This is your museum of life, assembled in broken photographs and lost faces, collected from your mother’s drawers. The little girl plays in green grass, plucking jasmines and braiding them into her long hair. She wears a crown of stems and white petals in a orange sari, flowing in the absent wind. A man wears a white turban posing against the dusty street, adorned with a grinning smile. He holds a red clay cup filled with chai. There are lonely days where I recite your names and memorize your faces. I sit and lay with the photographs across my lap. I look at the woman and the man in the black and white photo. The edges are faded and cut. The woman wears a long braid and embroidered scarf across her head. The man wears a perfectfully wrapped turban. They sit facing with empty eyes. I am haunted by the ghosts of my ancestors. I spend my days speaking to the strangers of the photographs.
For years I have opened my eyes and not known where I was. On the photograph, the voice of a dead woman sits there. Staring. And in my dream, she speaks to me. My whole life, she tells me that I ate my skin. My tongue. My country away. You will be asked who you are,
and when I look for myself in her, I see the same skin.
In between my fingertips is when I spend my nights dreaming of the streets of India. It is under the restless moon, when I think of my lost country. I hold the vibrancy of my mother’s home careful in my possession. I trace the outline of what I could feel and what I could not hold. I am living by the artificial lines that divide humanity. It is within my mother’s reflection, in between dots and lines, wars and sacrifice weaved into her long black hair that she carries in her deep brown eyes. She spent her days in colorful clothing laughing with her cousins in her busy house of constantly moving bodies of light and wisdom. Living on land that stretched for miles and miles, land that held the palms of her brothers and uncles who colored the soil with their iron, sweat and tears. My mother tells me that India is in her veins, when she dances and hums the rhythmic beats of dreamy drums and honey gold vocals, there is an undying glow in her big heavy eyes.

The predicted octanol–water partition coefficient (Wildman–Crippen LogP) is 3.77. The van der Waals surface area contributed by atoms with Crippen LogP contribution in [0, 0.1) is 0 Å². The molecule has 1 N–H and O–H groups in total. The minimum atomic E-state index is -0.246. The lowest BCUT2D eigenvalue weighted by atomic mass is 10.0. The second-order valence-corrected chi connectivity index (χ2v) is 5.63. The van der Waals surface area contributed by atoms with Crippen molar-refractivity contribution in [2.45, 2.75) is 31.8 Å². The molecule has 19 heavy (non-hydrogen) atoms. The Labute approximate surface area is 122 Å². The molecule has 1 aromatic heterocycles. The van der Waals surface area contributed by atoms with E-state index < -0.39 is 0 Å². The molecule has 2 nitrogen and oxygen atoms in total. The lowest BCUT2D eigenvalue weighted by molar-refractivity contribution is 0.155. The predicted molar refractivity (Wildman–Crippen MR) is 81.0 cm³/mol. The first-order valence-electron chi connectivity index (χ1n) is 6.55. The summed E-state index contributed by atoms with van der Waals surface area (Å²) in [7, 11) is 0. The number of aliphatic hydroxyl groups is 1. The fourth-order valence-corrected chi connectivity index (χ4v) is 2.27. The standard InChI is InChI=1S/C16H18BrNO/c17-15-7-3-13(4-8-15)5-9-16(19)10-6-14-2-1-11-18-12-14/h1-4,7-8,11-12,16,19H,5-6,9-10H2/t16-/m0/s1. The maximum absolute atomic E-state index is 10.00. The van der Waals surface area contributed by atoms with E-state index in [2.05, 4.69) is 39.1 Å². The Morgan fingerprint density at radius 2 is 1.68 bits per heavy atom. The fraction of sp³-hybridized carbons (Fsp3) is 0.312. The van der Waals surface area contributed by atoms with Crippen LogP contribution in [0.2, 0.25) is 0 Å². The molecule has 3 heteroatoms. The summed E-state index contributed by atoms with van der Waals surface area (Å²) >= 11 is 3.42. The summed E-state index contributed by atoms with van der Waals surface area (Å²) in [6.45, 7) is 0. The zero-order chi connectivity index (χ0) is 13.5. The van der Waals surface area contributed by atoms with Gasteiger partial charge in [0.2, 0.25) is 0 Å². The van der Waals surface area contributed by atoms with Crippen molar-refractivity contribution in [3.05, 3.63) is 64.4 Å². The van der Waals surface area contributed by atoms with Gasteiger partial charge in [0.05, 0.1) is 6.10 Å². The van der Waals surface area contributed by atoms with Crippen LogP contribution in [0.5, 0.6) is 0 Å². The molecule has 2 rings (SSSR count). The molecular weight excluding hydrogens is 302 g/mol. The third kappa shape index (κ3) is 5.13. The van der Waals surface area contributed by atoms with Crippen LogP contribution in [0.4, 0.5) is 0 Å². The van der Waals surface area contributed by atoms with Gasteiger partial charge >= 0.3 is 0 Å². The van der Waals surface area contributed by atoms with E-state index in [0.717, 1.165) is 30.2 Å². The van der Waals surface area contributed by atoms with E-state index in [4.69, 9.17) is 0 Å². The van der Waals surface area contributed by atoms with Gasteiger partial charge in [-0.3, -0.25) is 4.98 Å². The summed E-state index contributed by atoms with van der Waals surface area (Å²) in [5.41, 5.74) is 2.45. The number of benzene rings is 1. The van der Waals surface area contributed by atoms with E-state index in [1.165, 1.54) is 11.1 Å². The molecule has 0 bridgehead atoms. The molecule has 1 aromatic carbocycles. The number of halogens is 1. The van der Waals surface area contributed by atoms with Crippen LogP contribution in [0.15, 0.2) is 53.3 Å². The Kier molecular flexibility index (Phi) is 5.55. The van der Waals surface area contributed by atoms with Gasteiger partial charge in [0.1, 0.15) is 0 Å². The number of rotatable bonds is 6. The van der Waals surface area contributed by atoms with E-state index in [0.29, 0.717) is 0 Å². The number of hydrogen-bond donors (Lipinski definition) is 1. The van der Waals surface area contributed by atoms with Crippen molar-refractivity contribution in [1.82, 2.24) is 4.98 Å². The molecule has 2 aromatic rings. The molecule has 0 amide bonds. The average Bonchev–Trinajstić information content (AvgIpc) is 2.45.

When my mother is covered in villages, and my father covered in gardens, beneath my fingers, on top of my lost skin, this is all I know to do, is to how to hold photographs of memories of absent lands and homes. I feel the way it stains existences of a whole movement of people that once belonged to me. It is a gift of time and an unlivable curse. I try to resemble. I try to live each village. I try to live each garden, so I can hold their world well.
I imagine myself in the same photograph that would be held by my ancestors. It is an image that has been pulled, dragged, dipped every inch of my body blended together by synthetic lines and whitewashed palms. I am a silhouette forced into shapes. I am ambiguous and invisible. I was never aware of so much that has been lost until I saw myself in the photographs. My mother has said that we lived our lives in sacrifice. I never heard its pounding. I am a color that lost its light. It is an indefinite process of being absent and a search to be found. I will find myself in the landscape of photographs. It is where my mother’s stories come alive and I can dream of being with my ancestors on the streets of my country.